Some advocates are demanding more action from YouTube, such as cracking down on all types of content for kids.
"Why is YouTube not taking more serious action, such as temporarily stopping all comments and recommendations, removing YouTube kids' content, and using Google's huge reach to tell parents to keep kids safe?" – and children's videos – out of YouTube? ", asks Golin." Obviously, it would act drastic measures, but what will happen if the fact of openly negotiating information with pedophiles on does your site lead you to anything? "(YouTube would not say why it waited so long to tackle the problem of sexuality.) suggestive comments on children's videos.)
But reporting the content solely because it contains children is probably not a viable solution, mainly because there are apparently many videos of children playing with toys , reviewing games, etc. And some of these toy and gaming influencers are generating huge paychecks – for themselves and for YouTube. Other creators say they are trying to solve this moderation problem themselves and they do not want to be punished.
"I do not tell the story because it negatively affects the entire YouTube community," Daniel Keem, host of the YouTube show. DramaAlert, tweeted. His show covers all the drama unfolding in the world of social media. He fired back after a disciple who asked him why he had not mentioned the problems of YouTube with sexually suggestive comments on children's videos. "We do not need another apocalypse announcement. What I did behind the scenes, however, is to contact my YouTube contacts to show them the video and my team shows them the content to delete. This is not right for me. This concerns all my friends, big and small creators. I do not report anything that will affect their livelihood. "
Until now, YouTube is trying to solve the problem in the short term by limiting the broadcast of ads on videos with kids. Sure TwitterHe said, "Even if your video is suitable for advertisers, inappropriate comments may result in your video receiving little or no ads."
(2/2) Regarding the actions we have taken, even if your video is for advertisers, inappropriate comments could result in your video receiving little or no advertising (yellow icon). Let us know if you have any questions.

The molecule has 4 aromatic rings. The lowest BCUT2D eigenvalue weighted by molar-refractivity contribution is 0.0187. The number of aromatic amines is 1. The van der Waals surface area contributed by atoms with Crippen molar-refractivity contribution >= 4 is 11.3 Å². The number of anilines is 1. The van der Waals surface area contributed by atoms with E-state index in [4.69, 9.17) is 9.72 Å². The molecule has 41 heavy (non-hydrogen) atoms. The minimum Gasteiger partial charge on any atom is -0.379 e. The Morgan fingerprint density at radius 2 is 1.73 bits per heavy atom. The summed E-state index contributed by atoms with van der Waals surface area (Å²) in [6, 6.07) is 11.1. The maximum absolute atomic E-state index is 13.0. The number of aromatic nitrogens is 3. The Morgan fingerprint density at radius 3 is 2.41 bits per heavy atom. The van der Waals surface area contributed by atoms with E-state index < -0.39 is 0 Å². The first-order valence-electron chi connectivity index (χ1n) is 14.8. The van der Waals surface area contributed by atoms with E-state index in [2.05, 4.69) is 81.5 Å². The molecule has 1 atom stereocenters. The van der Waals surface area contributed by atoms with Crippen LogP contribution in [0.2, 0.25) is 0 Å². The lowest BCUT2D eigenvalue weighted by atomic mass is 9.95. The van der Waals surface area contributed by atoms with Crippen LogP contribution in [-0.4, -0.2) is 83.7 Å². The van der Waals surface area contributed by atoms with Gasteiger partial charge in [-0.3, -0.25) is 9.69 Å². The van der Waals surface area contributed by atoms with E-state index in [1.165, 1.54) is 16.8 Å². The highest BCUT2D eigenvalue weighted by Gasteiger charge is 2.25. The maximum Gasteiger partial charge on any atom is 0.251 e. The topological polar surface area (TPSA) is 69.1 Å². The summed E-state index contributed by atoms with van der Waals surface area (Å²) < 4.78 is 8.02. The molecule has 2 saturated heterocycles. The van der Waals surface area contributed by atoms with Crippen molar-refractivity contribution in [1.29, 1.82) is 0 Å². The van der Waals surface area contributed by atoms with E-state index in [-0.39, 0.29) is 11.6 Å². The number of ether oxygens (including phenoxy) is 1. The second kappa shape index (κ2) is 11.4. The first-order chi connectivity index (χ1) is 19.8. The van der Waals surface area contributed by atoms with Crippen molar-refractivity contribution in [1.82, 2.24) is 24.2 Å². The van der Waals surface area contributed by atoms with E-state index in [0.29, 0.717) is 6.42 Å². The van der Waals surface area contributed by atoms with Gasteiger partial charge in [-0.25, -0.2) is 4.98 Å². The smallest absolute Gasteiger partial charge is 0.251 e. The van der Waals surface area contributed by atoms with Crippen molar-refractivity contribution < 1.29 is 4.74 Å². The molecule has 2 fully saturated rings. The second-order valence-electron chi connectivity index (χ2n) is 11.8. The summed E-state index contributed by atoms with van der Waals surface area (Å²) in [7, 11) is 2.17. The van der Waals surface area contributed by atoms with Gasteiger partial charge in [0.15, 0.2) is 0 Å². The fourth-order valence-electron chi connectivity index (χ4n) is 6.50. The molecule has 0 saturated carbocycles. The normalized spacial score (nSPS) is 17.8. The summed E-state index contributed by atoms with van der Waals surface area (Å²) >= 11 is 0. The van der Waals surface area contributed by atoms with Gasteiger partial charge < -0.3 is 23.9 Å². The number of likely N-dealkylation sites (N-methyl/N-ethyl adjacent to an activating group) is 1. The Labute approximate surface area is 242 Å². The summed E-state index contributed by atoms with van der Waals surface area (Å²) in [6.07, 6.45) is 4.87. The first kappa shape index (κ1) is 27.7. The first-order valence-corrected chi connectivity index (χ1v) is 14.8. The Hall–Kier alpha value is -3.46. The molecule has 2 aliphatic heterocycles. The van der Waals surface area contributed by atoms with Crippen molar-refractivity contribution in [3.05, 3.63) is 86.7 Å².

– TeamYouTube (@TeamYouTube) February 22, 2019
This of course has shaken the community of YouTube stars, who fear that their content does not earn money now. Content creators can appeal if their videos are flagged and ads deleted. As a mother, YouTuber tweeted: "MY 5-YEAR SON: doing gymnastics and being a happy, sweet and confident boy. youtube: NOT ADVERTISER FRIENDLY. "
MY 5-YEAR SON: doing gymnastics and is a happy, gentle and confident boy.
youtube: NOT ADVERTISING FRIENDLY
– Jessica Ballinger (@BallingerMom) February 21, 2019
In the meantime, it is clear that even if YouTube solves the problem of its children's content, the task of cleaning up other documents related to the site will be difficult. Last week, Free Hess, a pediatrician and blogger in Gainesville, Fla., Said she found content promoting suicide on YouTube, and that even though she had posted the videos, they continued to reappear.
Publishing this type of violent content is against the rules, but some are not searchable. Instead, Hess discovered that the clips are hidden in children's videos. In a video, a man jumps into the video to say, "Do not forget the kids: aside to attract attention. Long for results, "as he pretends to slice his arm.
"I think it's extremely dangerous for our kids," Hess told the Washington Post about YouTube. "I think our kids are facing a whole new world with social media and Internet access. This changes how they grow and how they develop. I think videos like this put them in danger. "
Research on Peppa Pig and Doc McStuffins is producing alternative videos of violent and inappropriate franchises for children. More recently, Internet trolls have taken advantage of the "Momo Challenge" fear, where a terrifying bug-eyed character (who is actually a Japanese sculpture) is supposed to order children to hurt themselves or kill each other. Although the theory that children commit suicide because of Momo is a viral hoax, mothers say they discover that Momo is now appearing in children's videos on YouTube, grouped in content intended to scare them (although YouTube denies the challenge is presented in videos on his site).
Addressing the problem of cleaning up content on YouTube will not be easy, and it will not happen overnight. But it is a pressing issue for parents and children. If their concerns do not allow the tech giant to act, Google could lose revenue because of the exodus of advertisers.